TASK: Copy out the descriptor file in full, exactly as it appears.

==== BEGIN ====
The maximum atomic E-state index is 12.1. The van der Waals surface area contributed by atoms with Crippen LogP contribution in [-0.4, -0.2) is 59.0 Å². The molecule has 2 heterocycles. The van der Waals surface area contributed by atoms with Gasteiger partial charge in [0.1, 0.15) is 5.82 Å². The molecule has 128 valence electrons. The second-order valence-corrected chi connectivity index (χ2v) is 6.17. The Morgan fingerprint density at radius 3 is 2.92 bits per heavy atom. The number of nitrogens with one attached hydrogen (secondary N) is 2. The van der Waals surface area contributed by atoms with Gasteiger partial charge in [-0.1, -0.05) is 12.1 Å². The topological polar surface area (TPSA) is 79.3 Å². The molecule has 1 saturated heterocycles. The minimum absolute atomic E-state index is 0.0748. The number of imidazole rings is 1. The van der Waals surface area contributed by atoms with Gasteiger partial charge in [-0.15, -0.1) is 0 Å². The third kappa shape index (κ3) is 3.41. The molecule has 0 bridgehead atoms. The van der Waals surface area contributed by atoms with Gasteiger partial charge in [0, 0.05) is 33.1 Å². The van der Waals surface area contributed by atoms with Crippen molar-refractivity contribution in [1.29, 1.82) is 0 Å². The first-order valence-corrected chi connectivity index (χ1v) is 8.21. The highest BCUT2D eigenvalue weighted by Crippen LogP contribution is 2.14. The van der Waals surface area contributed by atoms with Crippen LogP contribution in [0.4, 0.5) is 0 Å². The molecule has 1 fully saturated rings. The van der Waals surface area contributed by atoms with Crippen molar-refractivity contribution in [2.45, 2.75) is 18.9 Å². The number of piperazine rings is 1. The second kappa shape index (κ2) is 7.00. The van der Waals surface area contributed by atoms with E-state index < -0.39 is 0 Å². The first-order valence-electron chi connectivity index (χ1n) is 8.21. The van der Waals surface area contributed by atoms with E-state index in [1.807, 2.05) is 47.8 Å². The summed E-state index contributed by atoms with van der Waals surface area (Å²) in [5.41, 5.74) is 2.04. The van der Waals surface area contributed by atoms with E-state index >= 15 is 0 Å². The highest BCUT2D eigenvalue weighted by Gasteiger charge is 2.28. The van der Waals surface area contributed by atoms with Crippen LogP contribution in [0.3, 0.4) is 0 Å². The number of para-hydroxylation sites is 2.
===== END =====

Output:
The maximum atomic E-state index is 12.1. The van der Waals surface area contributed by atoms with Crippen LogP contribution in [-0.4, -0.2) is 59.0 Å². The molecule has 2 heterocycles. The van der Waals surface area contributed by atoms with Gasteiger partial charge in [0.1, 0.15) is 5.82 Å². The molecule has 128 valence electrons. The second-order valence-corrected chi connectivity index (χ2v) is 6.17. The Morgan fingerprint density at radius 3 is 2.92 bits per heavy atom. The number of nitrogens with one attached hydrogen (secondary N) is 2. The van der Waals surface area contributed by atoms with Gasteiger partial charge in [-0.1, -0.05) is 12.1 Å². The topological polar surface area (TPSA) is 79.3 Å². The molecule has 1 saturated heterocycles. The minimum absolute atomic E-state index is 0.0748. The number of imidazole rings is 1. The van der Waals surface area contributed by atoms with Gasteiger partial charge in [-0.15, -0.1) is 0 Å². The third kappa shape index (κ3) is 3.41. The molecule has 0 bridgehead atoms. The van der Waals surface area contributed by atoms with Gasteiger partial charge in [0, 0.05) is 33.1 Å². The van der Waals surface area contributed by atoms with Crippen molar-refractivity contribution in [1.29, 1.82) is 0 Å². The first-order valence-corrected chi connectivity index (χ1v) is 8.21. The highest BCUT2D eigenvalue weighted by Crippen LogP contribution is 2.14. The van der Waals surface area contributed by atoms with Crippen LogP contribution in [0.4, 0.5) is 0 Å². The molecule has 1 fully saturated rings. The van der Waals surface area contributed by atoms with Crippen molar-refractivity contribution in [2.45, 2.75) is 18.9 Å². The number of piperazine rings is 1. The second kappa shape index (κ2) is 7.00. The van der Waals surface area contributed by atoms with E-state index < -0.39 is 0 Å². The first-order valence-electron chi connectivity index (χ1n) is 8.21. The van der Waals surface area contributed by atoms with E-state index in [1.807, 2.05) is 47.8 Å². The summed E-state index contributed by atoms with van der Waals surface area (Å²) in [5.41, 5.74) is 2.04. The van der Waals surface area contributed by atoms with E-state index >= 15 is 0 Å². The highest BCUT2D eigenvalue weighted by Gasteiger charge is 2.28. The van der Waals surface area contributed by atoms with Crippen LogP contribution in [0.3, 0.4) is 0 Å². The number of para-hydroxylation sites is 2.